A shoe clerk gets a little frisky with a very willing customer in this Edison comedy. Simple and short but it does include some early editing and is an example of the popular voyeuristic humor of the period.
Home Media Availability: Stream for free courtesy of the NFPF.
What a heel!
Before we get started, we should probably get one thing out of the way. The title of this film is a classic example of definitions shifting over time. As Scott Simmon states in his description of the film, “Of course, at that time “gay” referred only to his devil-may-care impetuousness. The modern meaning gives unintended irony to The Gay Shoe Clerk, whose “young woman” was played by one of Edison’s male employees.” So, now that we’ve clarified, let’s get this show on the road.
The Gay Shoe Clerk was directed by Edwin S. Porter for the Edison film company in 1903 but has been overshadowed by the director’s legendary hit, The Great Train Robbery, released the same year. It’s a light, voyeuristic three-shot comedy about a shoe clerk who is granted a peep at a client’s ankle and calf while fitting her for shoes. He is then permitted a kiss before the young woman’s chaperone violently punishes the clerk for his audacity.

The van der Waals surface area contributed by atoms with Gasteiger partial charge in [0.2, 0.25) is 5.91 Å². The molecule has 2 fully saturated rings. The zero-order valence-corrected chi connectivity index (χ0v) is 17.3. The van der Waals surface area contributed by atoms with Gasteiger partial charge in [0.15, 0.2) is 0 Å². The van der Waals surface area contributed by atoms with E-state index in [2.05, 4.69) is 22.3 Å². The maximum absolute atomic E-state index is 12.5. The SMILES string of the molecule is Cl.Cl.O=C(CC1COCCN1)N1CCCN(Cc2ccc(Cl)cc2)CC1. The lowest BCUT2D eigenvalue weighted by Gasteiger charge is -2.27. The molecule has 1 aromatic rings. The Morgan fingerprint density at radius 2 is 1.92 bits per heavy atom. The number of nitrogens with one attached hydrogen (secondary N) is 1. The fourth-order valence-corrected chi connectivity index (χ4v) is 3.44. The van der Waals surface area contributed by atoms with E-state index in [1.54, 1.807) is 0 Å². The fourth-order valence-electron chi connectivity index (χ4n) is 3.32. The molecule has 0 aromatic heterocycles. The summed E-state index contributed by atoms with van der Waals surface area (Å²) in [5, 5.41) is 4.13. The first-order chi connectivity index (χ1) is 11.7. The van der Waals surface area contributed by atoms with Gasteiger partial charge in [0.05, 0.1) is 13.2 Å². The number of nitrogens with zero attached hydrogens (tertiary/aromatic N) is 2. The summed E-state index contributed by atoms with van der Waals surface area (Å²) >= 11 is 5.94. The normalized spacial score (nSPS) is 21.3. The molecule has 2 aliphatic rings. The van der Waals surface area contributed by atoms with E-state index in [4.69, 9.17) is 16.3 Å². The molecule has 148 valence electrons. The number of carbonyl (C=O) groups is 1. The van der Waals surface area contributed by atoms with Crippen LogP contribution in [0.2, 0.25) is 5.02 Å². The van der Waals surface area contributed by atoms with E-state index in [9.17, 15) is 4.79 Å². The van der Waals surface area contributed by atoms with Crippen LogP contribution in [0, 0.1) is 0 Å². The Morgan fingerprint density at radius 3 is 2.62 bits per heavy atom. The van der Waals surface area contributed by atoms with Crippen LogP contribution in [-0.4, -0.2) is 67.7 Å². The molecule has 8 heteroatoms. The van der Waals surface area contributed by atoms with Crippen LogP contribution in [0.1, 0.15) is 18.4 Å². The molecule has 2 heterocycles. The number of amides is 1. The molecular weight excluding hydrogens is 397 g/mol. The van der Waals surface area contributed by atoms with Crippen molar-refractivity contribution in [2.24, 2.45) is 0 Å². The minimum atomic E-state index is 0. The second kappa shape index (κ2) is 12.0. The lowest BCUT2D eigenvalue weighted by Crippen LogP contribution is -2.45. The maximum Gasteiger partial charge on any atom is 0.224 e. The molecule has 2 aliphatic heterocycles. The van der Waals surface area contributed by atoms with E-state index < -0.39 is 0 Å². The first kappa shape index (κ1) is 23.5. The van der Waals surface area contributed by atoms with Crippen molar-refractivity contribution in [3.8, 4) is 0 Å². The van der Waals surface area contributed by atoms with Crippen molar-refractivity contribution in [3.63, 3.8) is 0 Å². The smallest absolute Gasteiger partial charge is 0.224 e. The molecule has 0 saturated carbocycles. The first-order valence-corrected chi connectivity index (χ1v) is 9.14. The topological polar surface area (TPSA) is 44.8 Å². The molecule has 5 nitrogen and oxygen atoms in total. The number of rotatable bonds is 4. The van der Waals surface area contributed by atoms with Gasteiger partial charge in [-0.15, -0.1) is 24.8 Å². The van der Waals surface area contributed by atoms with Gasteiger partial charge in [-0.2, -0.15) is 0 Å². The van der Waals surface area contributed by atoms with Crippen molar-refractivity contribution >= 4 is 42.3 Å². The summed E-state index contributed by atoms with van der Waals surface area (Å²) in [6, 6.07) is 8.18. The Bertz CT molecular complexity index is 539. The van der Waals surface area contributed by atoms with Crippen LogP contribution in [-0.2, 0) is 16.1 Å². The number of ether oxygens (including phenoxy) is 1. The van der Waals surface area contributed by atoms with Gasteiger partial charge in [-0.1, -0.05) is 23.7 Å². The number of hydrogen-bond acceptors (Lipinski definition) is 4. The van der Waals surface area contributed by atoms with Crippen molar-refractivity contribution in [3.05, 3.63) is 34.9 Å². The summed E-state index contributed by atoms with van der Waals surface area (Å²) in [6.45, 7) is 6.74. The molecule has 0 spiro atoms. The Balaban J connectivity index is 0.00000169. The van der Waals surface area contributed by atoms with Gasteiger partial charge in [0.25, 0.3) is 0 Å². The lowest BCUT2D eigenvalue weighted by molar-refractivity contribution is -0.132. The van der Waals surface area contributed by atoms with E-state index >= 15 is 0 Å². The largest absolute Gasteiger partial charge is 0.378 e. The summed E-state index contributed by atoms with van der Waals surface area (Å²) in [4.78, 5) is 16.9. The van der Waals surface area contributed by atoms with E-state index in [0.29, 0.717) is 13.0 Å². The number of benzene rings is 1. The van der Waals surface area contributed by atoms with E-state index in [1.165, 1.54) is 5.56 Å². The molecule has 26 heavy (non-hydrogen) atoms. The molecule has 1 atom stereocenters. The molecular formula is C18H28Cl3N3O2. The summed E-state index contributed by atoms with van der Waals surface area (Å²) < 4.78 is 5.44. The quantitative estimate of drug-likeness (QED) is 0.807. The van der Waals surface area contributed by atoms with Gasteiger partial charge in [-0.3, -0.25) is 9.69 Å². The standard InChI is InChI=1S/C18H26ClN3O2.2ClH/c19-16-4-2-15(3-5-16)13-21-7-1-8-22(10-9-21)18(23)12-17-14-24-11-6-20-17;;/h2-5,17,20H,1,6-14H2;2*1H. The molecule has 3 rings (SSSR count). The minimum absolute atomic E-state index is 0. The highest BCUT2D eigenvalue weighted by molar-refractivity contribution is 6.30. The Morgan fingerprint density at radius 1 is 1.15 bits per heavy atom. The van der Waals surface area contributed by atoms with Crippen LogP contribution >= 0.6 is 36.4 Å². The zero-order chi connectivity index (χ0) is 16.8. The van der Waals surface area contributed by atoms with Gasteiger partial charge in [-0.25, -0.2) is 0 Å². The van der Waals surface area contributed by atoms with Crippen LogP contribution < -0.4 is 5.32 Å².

From a technical perspective, the main subject of interest is the insert closeup of the woman’s ankle. Closeups are considerably older than many people realize and were being used for narrative, humor and titillation during this period. (There’s some scholarly debate as to whether the shot in The Gay Shoe Clerk is narrative or an attraction meant merely to showcase the ankle. I’m kind of in the “Why not both?” camp.)
British filmmaker George Albert Smith is responsible for some particularly fine early examples of the insert closeup, such as The Sick Kitten (1903) and As Seen Through a Telescope (1900), the latter of which also features a woman’s ankle as a shoe is tied in place.